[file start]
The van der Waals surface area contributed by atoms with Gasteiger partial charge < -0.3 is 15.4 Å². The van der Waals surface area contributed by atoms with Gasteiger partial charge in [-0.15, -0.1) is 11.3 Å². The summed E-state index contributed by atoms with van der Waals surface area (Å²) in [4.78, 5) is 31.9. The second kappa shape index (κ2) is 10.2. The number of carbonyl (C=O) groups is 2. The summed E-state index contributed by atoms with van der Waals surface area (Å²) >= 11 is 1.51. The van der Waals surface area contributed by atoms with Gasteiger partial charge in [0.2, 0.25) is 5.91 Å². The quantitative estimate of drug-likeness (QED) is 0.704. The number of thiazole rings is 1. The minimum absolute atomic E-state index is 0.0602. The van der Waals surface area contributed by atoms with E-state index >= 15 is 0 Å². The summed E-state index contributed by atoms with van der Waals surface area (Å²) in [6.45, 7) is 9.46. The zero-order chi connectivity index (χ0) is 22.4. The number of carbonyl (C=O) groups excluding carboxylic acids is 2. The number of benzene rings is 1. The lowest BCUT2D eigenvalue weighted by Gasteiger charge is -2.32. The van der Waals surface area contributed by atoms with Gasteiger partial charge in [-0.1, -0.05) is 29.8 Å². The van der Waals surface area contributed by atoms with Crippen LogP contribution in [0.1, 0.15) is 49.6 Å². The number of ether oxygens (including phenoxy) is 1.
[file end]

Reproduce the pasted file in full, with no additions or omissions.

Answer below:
The van der Waals surface area contributed by atoms with Gasteiger partial charge < -0.3 is 15.4 Å². The van der Waals surface area contributed by atoms with Gasteiger partial charge in [-0.15, -0.1) is 11.3 Å². The summed E-state index contributed by atoms with van der Waals surface area (Å²) in [4.78, 5) is 31.9. The second kappa shape index (κ2) is 10.2. The number of carbonyl (C=O) groups is 2. The summed E-state index contributed by atoms with van der Waals surface area (Å²) >= 11 is 1.51. The van der Waals surface area contributed by atoms with Gasteiger partial charge in [0.2, 0.25) is 5.91 Å². The quantitative estimate of drug-likeness (QED) is 0.704. The number of thiazole rings is 1. The minimum absolute atomic E-state index is 0.0602. The van der Waals surface area contributed by atoms with E-state index >= 15 is 0 Å². The summed E-state index contributed by atoms with van der Waals surface area (Å²) in [6.45, 7) is 9.46. The zero-order chi connectivity index (χ0) is 22.4. The number of carbonyl (C=O) groups excluding carboxylic acids is 2. The number of benzene rings is 1. The lowest BCUT2D eigenvalue weighted by Gasteiger charge is -2.32. The van der Waals surface area contributed by atoms with Gasteiger partial charge in [-0.1, -0.05) is 29.8 Å². The van der Waals surface area contributed by atoms with Crippen LogP contribution in [0.1, 0.15) is 49.6 Å². The number of ether oxygens (including phenoxy) is 1.